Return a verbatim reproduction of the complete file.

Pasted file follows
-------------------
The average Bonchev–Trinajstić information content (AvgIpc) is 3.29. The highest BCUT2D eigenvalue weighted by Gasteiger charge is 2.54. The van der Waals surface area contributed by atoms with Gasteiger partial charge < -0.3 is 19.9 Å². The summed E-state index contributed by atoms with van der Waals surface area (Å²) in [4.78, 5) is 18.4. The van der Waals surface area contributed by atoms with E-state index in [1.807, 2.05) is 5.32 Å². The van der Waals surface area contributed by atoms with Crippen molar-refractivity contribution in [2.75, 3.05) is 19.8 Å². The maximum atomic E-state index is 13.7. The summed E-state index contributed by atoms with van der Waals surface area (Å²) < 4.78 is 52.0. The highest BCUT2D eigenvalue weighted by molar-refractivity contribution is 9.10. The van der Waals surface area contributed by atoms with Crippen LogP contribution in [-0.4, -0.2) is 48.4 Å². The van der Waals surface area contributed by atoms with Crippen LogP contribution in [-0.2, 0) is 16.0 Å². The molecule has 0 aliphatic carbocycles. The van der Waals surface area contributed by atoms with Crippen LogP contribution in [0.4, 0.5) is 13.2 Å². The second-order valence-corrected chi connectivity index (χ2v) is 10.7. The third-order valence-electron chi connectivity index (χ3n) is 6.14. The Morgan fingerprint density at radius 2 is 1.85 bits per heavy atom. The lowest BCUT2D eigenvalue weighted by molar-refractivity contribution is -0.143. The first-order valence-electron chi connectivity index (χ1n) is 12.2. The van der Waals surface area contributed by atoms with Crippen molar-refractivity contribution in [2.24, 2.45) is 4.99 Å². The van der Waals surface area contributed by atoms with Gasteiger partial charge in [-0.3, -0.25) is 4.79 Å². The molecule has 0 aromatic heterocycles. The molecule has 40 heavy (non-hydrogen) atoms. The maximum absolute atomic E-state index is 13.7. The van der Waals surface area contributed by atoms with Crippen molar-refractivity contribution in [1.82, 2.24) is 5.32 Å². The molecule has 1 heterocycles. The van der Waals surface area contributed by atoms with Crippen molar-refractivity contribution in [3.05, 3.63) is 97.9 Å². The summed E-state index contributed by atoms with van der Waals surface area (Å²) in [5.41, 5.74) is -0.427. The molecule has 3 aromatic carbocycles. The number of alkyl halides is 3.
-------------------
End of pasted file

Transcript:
The average Bonchev–Trinajstić information content (AvgIpc) is 3.29. The highest BCUT2D eigenvalue weighted by Gasteiger charge is 2.54. The van der Waals surface area contributed by atoms with Gasteiger partial charge < -0.3 is 19.9 Å². The summed E-state index contributed by atoms with van der Waals surface area (Å²) in [4.78, 5) is 18.4. The van der Waals surface area contributed by atoms with E-state index in [1.807, 2.05) is 5.32 Å². The van der Waals surface area contributed by atoms with Crippen molar-refractivity contribution in [2.75, 3.05) is 19.8 Å². The maximum atomic E-state index is 13.7. The summed E-state index contributed by atoms with van der Waals surface area (Å²) < 4.78 is 52.0. The highest BCUT2D eigenvalue weighted by molar-refractivity contribution is 9.10. The van der Waals surface area contributed by atoms with Crippen LogP contribution in [-0.4, -0.2) is 48.4 Å². The van der Waals surface area contributed by atoms with Crippen LogP contribution in [-0.2, 0) is 16.0 Å². The molecule has 0 aliphatic carbocycles. The van der Waals surface area contributed by atoms with Crippen LogP contribution in [0.4, 0.5) is 13.2 Å². The second-order valence-corrected chi connectivity index (χ2v) is 10.7. The third-order valence-electron chi connectivity index (χ3n) is 6.14. The Morgan fingerprint density at radius 2 is 1.85 bits per heavy atom. The lowest BCUT2D eigenvalue weighted by molar-refractivity contribution is -0.143. The first-order valence-electron chi connectivity index (χ1n) is 12.2. The van der Waals surface area contributed by atoms with Crippen molar-refractivity contribution in [2.24, 2.45) is 4.99 Å². The van der Waals surface area contributed by atoms with Gasteiger partial charge in [-0.3, -0.25) is 4.79 Å². The molecule has 0 aromatic heterocycles. The molecule has 40 heavy (non-hydrogen) atoms. The maximum absolute atomic E-state index is 13.7. The van der Waals surface area contributed by atoms with Crippen molar-refractivity contribution in [1.82, 2.24) is 5.32 Å². The molecule has 1 heterocycles. The van der Waals surface area contributed by atoms with Crippen molar-refractivity contribution in [3.05, 3.63) is 97.9 Å². The summed E-state index contributed by atoms with van der Waals surface area (Å²) in [5.41, 5.74) is -0.427. The molecule has 3 aromatic carbocycles. The number of alkyl halides is 3.